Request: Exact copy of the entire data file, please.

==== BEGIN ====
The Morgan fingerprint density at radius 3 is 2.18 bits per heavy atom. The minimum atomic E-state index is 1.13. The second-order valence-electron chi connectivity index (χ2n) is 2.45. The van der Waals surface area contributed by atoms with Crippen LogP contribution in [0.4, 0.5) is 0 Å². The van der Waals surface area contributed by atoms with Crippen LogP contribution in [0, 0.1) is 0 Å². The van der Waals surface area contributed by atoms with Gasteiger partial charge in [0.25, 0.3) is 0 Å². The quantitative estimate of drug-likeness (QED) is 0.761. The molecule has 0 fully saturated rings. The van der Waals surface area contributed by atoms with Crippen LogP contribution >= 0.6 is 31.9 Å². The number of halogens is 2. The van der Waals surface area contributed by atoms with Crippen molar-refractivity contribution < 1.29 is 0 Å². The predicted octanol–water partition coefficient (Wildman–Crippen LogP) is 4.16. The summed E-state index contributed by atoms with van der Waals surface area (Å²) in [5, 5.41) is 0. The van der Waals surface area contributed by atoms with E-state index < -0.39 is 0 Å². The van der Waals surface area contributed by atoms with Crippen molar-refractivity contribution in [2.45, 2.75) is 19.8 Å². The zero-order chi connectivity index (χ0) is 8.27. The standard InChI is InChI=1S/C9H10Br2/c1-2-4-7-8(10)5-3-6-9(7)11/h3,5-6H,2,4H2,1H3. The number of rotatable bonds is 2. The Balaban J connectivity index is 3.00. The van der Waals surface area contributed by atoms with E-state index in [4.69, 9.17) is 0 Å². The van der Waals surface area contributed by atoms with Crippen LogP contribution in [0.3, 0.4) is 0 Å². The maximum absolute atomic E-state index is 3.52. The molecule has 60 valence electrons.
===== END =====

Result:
The Morgan fingerprint density at radius 3 is 2.18 bits per heavy atom. The minimum atomic E-state index is 1.13. The second-order valence-electron chi connectivity index (χ2n) is 2.45. The van der Waals surface area contributed by atoms with Crippen LogP contribution in [0.4, 0.5) is 0 Å². The van der Waals surface area contributed by atoms with Crippen LogP contribution in [0, 0.1) is 0 Å². The van der Waals surface area contributed by atoms with Gasteiger partial charge in [0.25, 0.3) is 0 Å². The quantitative estimate of drug-likeness (QED) is 0.761. The molecule has 0 fully saturated rings. The van der Waals surface area contributed by atoms with Crippen LogP contribution >= 0.6 is 31.9 Å². The number of halogens is 2. The van der Waals surface area contributed by atoms with Crippen molar-refractivity contribution < 1.29 is 0 Å². The predicted octanol–water partition coefficient (Wildman–Crippen LogP) is 4.16. The summed E-state index contributed by atoms with van der Waals surface area (Å²) in [5, 5.41) is 0. The van der Waals surface area contributed by atoms with E-state index < -0.39 is 0 Å². The van der Waals surface area contributed by atoms with Crippen molar-refractivity contribution in [2.45, 2.75) is 19.8 Å². The zero-order chi connectivity index (χ0) is 8.27. The standard InChI is InChI=1S/C9H10Br2/c1-2-4-7-8(10)5-3-6-9(7)11/h3,5-6H,2,4H2,1H3. The number of rotatable bonds is 2. The Balaban J connectivity index is 3.00. The van der Waals surface area contributed by atoms with E-state index in [4.69, 9.17) is 0 Å². The van der Waals surface area contributed by atoms with Crippen LogP contribution in [0.3, 0.4) is 0 Å². The maximum absolute atomic E-state index is 3.52. The molecule has 60 valence electrons.